[Cython] PEP 3135 -- New Super

Stefan Behnel stefan_ml at behnel.de
Tue Jul 5 10:49:42 CEST 2011

Vitja Makarov, 05.07.2011 10:37:
> 2011/7/5 Stefan Behnel:
>> IMO, the main reason for the heuristic is to prevent class objects from
>> being kept alive by their methods, except for the single case where super()
>> is used. Keeping a class alive just because one of its methods is still used
>> somewhere can be very costly, depending on the content of the class dict. It
>> also creates a reference cycle, which is another costly thing in CPython as
>> it requires a GC run over the whole class dict to get cleaned up.
>> The situation for modules is at least slightly different, as modules do not
>> tend to get unloaded, so there's always a reference to them from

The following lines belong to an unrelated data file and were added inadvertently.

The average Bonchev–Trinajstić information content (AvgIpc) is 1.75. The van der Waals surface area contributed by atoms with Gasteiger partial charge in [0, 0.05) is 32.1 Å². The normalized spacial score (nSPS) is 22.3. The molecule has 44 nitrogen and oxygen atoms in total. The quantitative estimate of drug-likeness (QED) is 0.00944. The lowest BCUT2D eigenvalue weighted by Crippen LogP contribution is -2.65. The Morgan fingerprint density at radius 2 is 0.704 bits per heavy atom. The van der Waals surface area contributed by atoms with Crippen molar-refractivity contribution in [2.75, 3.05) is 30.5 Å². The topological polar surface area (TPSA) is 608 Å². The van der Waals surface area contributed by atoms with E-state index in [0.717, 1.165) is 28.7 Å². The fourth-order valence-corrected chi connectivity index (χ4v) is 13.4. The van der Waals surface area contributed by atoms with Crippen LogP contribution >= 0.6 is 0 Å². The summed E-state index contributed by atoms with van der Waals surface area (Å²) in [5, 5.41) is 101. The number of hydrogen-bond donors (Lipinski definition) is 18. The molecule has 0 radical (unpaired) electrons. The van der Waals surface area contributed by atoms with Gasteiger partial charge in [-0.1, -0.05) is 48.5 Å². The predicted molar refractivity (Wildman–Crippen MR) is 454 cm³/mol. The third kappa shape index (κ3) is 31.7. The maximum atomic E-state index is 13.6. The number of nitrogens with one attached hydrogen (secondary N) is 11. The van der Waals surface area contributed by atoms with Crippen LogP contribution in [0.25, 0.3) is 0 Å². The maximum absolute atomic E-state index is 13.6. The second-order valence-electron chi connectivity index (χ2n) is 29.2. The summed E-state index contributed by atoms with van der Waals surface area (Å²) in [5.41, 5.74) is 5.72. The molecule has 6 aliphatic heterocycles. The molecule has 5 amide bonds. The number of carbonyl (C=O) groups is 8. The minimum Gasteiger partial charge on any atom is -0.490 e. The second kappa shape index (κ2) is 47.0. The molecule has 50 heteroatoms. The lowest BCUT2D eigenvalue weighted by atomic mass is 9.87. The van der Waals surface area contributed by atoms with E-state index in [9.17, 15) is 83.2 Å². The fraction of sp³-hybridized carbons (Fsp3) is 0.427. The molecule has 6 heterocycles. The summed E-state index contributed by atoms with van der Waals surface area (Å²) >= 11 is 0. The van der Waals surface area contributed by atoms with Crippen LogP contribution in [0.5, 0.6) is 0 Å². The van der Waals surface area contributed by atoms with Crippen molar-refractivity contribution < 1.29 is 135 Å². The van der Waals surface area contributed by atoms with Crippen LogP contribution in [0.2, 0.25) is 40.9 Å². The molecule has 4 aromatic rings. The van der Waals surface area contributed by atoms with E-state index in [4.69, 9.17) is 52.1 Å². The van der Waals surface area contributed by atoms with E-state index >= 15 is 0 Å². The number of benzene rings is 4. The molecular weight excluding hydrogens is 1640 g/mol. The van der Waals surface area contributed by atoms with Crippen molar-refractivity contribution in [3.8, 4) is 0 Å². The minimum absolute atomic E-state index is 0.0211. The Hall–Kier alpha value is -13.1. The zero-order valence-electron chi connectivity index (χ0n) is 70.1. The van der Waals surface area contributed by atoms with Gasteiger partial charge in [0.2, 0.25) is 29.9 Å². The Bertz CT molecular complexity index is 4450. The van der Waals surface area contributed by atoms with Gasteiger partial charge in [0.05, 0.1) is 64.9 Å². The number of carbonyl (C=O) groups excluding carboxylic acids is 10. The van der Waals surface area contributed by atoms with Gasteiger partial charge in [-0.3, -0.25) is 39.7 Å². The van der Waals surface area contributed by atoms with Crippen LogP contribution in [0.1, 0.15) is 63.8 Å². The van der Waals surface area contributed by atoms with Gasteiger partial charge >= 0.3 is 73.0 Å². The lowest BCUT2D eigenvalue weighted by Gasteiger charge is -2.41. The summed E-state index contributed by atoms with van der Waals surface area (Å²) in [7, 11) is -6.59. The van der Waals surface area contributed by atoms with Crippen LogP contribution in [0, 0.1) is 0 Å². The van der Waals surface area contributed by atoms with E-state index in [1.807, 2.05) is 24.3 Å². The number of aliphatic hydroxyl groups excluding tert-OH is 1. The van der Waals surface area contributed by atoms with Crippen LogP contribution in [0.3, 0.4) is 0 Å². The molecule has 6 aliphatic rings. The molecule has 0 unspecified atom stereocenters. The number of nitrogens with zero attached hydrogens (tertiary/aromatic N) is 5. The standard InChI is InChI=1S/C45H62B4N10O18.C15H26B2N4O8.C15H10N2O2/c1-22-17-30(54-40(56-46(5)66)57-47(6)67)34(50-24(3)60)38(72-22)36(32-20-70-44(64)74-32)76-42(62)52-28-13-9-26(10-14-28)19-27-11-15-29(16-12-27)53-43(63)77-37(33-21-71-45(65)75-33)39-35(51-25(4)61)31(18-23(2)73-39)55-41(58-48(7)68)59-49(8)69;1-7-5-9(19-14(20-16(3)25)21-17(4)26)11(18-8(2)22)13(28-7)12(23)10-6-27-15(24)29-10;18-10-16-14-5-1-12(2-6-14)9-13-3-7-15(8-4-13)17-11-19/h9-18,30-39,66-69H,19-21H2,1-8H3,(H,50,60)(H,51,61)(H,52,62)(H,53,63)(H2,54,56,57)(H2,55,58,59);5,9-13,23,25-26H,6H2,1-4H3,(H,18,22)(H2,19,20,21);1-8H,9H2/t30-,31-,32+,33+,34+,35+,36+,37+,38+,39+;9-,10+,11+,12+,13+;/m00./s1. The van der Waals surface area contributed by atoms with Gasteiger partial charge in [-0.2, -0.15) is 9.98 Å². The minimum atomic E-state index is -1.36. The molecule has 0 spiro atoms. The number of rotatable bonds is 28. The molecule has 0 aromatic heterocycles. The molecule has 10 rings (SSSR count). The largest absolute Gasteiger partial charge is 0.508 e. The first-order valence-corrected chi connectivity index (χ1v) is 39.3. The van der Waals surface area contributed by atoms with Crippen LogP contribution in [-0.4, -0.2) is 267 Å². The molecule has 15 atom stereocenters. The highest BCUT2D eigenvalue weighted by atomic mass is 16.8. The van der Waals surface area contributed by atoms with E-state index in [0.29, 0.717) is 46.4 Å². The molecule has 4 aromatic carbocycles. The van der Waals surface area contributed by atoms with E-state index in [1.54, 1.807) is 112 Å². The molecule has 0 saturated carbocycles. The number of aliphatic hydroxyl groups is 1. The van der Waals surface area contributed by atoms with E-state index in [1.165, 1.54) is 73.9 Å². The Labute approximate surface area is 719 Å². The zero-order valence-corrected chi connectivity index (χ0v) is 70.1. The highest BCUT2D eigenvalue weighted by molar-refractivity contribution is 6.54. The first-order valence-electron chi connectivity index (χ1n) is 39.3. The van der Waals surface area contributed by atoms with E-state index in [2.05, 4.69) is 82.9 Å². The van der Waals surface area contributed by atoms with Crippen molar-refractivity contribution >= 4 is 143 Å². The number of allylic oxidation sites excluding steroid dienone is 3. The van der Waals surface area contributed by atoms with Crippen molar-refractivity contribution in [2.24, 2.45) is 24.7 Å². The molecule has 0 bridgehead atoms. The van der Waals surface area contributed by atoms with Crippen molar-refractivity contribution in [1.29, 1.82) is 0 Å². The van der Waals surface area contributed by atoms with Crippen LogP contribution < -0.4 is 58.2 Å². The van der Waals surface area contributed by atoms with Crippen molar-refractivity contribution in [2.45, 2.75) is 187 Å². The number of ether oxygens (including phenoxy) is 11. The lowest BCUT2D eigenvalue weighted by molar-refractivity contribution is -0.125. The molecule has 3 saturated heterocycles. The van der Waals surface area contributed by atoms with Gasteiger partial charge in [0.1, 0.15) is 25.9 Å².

>> sys.modules. If that ever gets removed, it's really ok if it takes time to
>> clean things up.
> Yes, but I hope that classes are rarely deleted.
> And I'm afraid that we can't avoid cycles when implementing __class__
> for pure-python classes.

As I said, it's fine if super() is used, but not otherwise. Basically, 
no-args super() is just a shortcut for "super(TheClass, self)", with the 
difference that the long form looks up the name at runtime, whereas the 
short form keeps a reference to the type at module setup time. So, both 
need the class at runtime, but have different characteristics otherwise.

(but if the code is not using super(), there is no need to have the methods 
own a reference to their class)


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